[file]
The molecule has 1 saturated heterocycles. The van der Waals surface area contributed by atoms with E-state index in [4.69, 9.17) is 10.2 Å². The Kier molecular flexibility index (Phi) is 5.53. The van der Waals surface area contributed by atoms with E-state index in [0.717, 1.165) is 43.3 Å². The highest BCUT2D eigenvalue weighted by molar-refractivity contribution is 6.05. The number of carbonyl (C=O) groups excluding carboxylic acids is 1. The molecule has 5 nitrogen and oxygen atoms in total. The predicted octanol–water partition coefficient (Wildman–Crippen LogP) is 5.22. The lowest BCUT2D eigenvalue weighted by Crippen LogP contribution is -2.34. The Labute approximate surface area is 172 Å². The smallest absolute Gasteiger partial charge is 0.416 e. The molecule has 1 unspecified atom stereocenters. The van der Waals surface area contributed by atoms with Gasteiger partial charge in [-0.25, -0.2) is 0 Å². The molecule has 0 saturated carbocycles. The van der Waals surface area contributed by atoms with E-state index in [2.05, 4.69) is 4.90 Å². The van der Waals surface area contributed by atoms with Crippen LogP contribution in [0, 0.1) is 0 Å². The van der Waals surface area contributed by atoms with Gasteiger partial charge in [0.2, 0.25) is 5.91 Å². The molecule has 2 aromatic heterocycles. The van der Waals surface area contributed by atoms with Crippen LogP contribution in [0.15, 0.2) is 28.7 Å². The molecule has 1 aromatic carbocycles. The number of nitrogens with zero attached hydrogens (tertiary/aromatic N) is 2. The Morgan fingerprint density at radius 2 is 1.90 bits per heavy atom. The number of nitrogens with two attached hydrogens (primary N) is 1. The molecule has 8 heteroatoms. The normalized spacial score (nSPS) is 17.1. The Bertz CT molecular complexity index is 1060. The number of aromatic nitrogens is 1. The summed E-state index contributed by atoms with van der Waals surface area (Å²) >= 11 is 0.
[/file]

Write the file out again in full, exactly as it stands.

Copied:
The molecule has 1 saturated heterocycles. The van der Waals surface area contributed by atoms with E-state index in [4.69, 9.17) is 10.2 Å². The Kier molecular flexibility index (Phi) is 5.53. The van der Waals surface area contributed by atoms with E-state index in [0.717, 1.165) is 43.3 Å². The highest BCUT2D eigenvalue weighted by molar-refractivity contribution is 6.05. The number of carbonyl (C=O) groups excluding carboxylic acids is 1. The molecule has 5 nitrogen and oxygen atoms in total. The predicted octanol–water partition coefficient (Wildman–Crippen LogP) is 5.22. The lowest BCUT2D eigenvalue weighted by Crippen LogP contribution is -2.34. The Labute approximate surface area is 172 Å². The smallest absolute Gasteiger partial charge is 0.416 e. The molecule has 1 unspecified atom stereocenters. The van der Waals surface area contributed by atoms with Gasteiger partial charge in [-0.25, -0.2) is 0 Å². The molecule has 0 saturated carbocycles. The van der Waals surface area contributed by atoms with E-state index in [2.05, 4.69) is 4.90 Å². The van der Waals surface area contributed by atoms with Crippen LogP contribution in [0, 0.1) is 0 Å². The van der Waals surface area contributed by atoms with Gasteiger partial charge in [0.2, 0.25) is 5.91 Å². The molecule has 2 aromatic heterocycles. The van der Waals surface area contributed by atoms with Crippen LogP contribution in [0.15, 0.2) is 28.7 Å². The molecule has 1 aromatic carbocycles. The number of nitrogens with zero attached hydrogens (tertiary/aromatic N) is 2. The Morgan fingerprint density at radius 2 is 1.90 bits per heavy atom. The number of nitrogens with two attached hydrogens (primary N) is 1. The molecule has 8 heteroatoms. The normalized spacial score (nSPS) is 17.1. The Bertz CT molecular complexity index is 1060. The number of aromatic nitrogens is 1. The summed E-state index contributed by atoms with van der Waals surface area (Å²) >= 11 is 0.